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Maryland’s Child Well-Being Scorecard
Tracking Outcomes for Maryland’s Children and Families

Overview
Welcome to Maryland’s Child Well-Being Scorecard where you can find up-to-date information pertaining to the well-being of children and families across the State of Maryland. In an effort to provide decision-makers and all visitors to our website with the most current and relevant picture of the lives of Maryland’s children and families, we have discontinued our annual printed Results for Child Well-Being report and will now update information through this Scorecard as its available throughout the year. This new initiative serves to further the Governor’s Office for Children’s mission of promoting the well-being of Maryland’s children, youth, and families through data-driven policies and collective solutions and provides analysis on emerging trends in both child well-being and the changing landscape of childhood.

Using a Results-Based Accountability™ framework, this Scorecard focuses on eight Results which describe the general well-being of Maryland’s children and families and measures progress in realizing these Results by tracking quantifiable proxies for success called Indicators. The links below will open new pages that include graphs, trend information, and narrative descriptions of the Indicator that will provide an explanation of the numbers and a description of what the State is doing to improve that outcome.

In addition, you can find jurisdiction-level data and information by following links on the menu to the left. Each jurisdiction has its own page that not only shows data for the Indicators at their local level but provides information on each of the programs in that jurisdiction funded by the Children’s Cabinet Interagency Fund. As a result of this level of transparency, Marylanders will be able to track how the investments of the Children’s Cabinet and the work of the Local Management Boards are seeking to improve child well-being in communities across the State.

The State has periodically revisited Indicators and added new ones, as necessary, to lend a fresh perspective to the assessment of child well-being and to take into consideration the changing landscape of well-being. Because 10 years had passed since the last review of the Results and Indicators, in June 2019, the Office convened a workgroup to consider if any changes should be made to the current set of Results and Indicators and to make recommendations to the Children’s Cabinet. As recommended, the Results were not changed; however, the “Families are Safe and Economically Stable” Result was renamed “Families are Economically Stable” and the corresponding safety Indicators were included under the “Communities are Safe for Children, Youth, and Families” Result to group all safety Indicators together.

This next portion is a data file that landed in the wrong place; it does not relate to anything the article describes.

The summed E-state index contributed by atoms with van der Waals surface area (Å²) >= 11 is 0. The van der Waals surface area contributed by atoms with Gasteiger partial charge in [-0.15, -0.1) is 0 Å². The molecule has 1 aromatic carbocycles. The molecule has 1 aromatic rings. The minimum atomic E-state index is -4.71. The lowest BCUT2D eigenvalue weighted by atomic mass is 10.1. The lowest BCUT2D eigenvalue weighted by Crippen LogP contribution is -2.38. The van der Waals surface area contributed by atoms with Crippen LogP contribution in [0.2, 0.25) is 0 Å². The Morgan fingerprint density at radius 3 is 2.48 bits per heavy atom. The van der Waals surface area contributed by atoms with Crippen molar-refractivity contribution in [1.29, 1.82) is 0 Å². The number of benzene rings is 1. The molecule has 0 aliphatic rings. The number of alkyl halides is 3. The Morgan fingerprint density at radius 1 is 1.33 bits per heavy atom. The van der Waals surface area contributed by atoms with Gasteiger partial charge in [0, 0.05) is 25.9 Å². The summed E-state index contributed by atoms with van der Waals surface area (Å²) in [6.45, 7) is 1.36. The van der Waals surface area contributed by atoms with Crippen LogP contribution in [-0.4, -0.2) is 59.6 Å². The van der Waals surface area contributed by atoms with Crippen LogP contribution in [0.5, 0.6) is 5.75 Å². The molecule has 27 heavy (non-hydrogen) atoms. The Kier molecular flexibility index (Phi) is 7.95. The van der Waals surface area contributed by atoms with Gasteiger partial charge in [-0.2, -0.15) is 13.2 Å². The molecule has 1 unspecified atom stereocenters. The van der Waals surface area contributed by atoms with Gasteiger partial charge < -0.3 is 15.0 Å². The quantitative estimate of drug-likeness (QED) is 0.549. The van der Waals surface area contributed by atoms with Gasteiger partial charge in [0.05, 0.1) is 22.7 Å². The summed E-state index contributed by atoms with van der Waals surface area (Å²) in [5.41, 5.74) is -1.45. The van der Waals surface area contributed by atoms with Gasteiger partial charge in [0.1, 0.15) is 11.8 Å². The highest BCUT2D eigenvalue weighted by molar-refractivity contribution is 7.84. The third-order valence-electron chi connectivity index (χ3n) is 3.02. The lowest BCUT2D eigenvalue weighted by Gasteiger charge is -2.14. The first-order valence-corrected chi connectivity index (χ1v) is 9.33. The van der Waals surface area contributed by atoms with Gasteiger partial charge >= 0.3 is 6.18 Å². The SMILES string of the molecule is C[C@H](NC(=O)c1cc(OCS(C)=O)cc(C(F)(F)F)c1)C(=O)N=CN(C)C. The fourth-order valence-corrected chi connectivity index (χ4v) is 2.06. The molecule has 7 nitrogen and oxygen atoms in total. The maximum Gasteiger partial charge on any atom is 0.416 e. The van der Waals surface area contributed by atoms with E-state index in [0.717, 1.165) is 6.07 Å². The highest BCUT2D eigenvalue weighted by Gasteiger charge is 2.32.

We hope you find this tool useful and informative as we continue to improve our ability to track and improve upon the well-being of Maryland’s children and families.

User Tips:

  • For those Indicators marked with an asterisk (*), you will be able to view multiple data points on the linked page. For example, the “Educational Attainment” page will allow you to view not only the percent of individuals with a Bachelor’s Degree, but by clicking on the “Trend Line Comparison” button at the top right of the graph, you will also be able to look at data for several additional educational outcomes over time. In other cases, clicking “Trend Line Comparison” will display how Maryland compares to national figures for a given indicator. In both cases, a legend will appear below the graph to identify each of the lines.
  • Indicators are also viewable in a printable PDF and other formats. These can be accessed by clicking the small lined box at the top right corner of the graph to the right of the data source notation.
 Result  Indicator(s)  Result  Indicator(s)
Babies Born Healthy Infant Mortality

Low Birth Weight

Births to Adolescents

Women with Prenatal Care in the First Trimester

Healthy Children Immunizations

Obesity

Hospitalizations: Nonfatal Injury for Self-Inflicted Injuries to Children 0-21

Health Insurance Coverage

Public School Students in Grades 6-8 and 9-12 Reporting:

Children Enter School Ready to Learn Kindergarten Readiness Assessment (KRA): Students Demonstrating Readiness Children Enrolled in Publicly-Funded Pre-K the Year Prior to Kindergarten (This indicator in development) Children are Successful in School Maryland Comprehensive Assessment Program (MCAP): Public School Students in Grades 3 and 8 Performing at or Above Performance Level 4:

Multi-State Alternative Assessment (MSAA): Students in Grades 8 and 11 Scoring at or Above Proficient:

Chronic Absenteeism

Career Readiness: Students are on Track for Success After High School
(This indicator in development)

Youth Will Complete School Four-Year Cohort Graduation Rate

Program Completion of Students with Disabilities: Students with Disabilities Who Graduated with Diploma

Educational Attainment: High School Graduate (Includes Equivalence)

Youth Have Opportunities for Employment or Career Readiness Youth Employment:

Youth Disconnection: Youth Ages 16-24 Not Working and Not in School

High School Graduates Who Complete a Career and Technology Education (CTE) Program

Communities are Safe for Children, Youth, and Families Juvenile Felony Offenses

Child Maltreatment

Crime

Hospitalizations: Nonfatal Injury Hospitalization Rate for Assault Injuries

Lead Levels

Out-of-Home Placements

Families are Economically Stable Homelessness

Child Poverty

Family Spending > 30% Income on Housing
(This indicator in development)

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